ESTATE PLANNING UPDATES: NOT JUST “SET IT AND FORGET IT”
Over 70 percent of all Americans have no estate planning documents whatsoever. Of the 30 percent that do, most have only basic documents like a Last Will and Testament, with no regard to probate avoidance, estate tax reduction or asset protection. Of those people that do incorporate a Revocable Living Trust into their foundational estate plan, over 90 percent will leave the trust underfunded or unfunded at death, causing the unnecessary loss of assets and unnecessary delay of distribution. Some basic estate planning upkeep could alleviate all of these concerns.
Your estate plan should be reviewed with an attorney at least once every 3 to 5 years. I review my clients’ estate plans each year to determine if any changes need to be made due to a change in tax law (as happened in 2010), legal drafting requirements (as happened in 2005) or the Probate Code (as happens most years). However, the more pressing changes almost always occur on the personal side of the equation.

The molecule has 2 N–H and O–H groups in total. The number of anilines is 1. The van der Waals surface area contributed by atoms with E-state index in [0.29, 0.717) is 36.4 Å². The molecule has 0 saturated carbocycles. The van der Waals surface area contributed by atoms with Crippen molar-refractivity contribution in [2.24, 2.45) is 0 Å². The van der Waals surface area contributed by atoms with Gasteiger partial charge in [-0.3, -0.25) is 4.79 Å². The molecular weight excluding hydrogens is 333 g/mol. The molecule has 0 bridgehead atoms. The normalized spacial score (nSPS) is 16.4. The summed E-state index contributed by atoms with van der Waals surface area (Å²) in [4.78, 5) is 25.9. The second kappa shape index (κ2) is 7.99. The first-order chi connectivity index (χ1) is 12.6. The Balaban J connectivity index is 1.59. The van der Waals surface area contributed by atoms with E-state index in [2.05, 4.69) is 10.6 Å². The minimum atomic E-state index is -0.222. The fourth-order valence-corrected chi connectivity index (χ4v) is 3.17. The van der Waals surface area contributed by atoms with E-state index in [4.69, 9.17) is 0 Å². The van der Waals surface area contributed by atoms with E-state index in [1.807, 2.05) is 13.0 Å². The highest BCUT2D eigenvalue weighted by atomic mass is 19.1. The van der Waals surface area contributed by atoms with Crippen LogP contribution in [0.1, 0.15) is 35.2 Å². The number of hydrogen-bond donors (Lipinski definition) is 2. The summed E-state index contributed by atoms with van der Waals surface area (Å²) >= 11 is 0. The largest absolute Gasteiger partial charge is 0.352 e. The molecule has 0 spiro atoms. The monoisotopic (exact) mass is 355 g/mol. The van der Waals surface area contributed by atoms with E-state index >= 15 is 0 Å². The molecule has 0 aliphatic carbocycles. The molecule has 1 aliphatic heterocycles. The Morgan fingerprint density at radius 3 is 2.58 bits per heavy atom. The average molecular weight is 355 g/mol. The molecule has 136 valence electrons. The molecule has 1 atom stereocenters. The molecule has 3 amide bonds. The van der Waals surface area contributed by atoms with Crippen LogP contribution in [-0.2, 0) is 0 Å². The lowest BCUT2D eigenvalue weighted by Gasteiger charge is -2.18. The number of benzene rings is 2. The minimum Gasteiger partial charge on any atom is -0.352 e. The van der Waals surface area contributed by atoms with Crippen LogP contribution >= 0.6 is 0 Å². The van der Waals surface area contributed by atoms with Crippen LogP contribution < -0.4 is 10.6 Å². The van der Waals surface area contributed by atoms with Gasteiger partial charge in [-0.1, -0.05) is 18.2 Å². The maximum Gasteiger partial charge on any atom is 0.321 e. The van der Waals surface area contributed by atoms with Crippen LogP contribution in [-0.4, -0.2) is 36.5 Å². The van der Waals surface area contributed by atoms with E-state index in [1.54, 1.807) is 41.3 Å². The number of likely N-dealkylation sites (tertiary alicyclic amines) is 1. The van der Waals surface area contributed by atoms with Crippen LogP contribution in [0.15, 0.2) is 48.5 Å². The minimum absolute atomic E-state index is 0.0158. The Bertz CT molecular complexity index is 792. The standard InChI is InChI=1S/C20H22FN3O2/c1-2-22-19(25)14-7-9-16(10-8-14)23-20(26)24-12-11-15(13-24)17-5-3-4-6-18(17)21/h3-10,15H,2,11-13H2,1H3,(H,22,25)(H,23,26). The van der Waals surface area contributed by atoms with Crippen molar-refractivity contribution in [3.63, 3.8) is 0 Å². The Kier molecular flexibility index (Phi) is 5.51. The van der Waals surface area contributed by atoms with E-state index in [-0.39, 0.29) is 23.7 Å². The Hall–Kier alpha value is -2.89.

Over the course of every 5 year period, most families will see a birth, a death, a marriage or a divorce and this event could cause the need for an amendment to the estate plans of the individual members of that family. Additionally, the beneficiaries might be at different ages or competency levels and the Trustees, Personal Representatives and Guardians might be in different stages in life, areas of the country or financial levels than they were when you originally drafted your plan, which would cause the immediate need to revise and choose new role players.
Another consideration is the age of your attorney. Your estate planning attorney needs to be able to walk your children or other beneficiaries through the administration process. Is your attorney still alive? Is he still practicing? Will he still be practicing when you die? Does he practice in the state in which you currently live?
Any estate planning attorney should give you a free consultation for the review of your estate plan. An ounce of prevention is worth a pound of cure. A simple review and possible amendment to your estate plan today will save your family large amounts of money and time after you are gone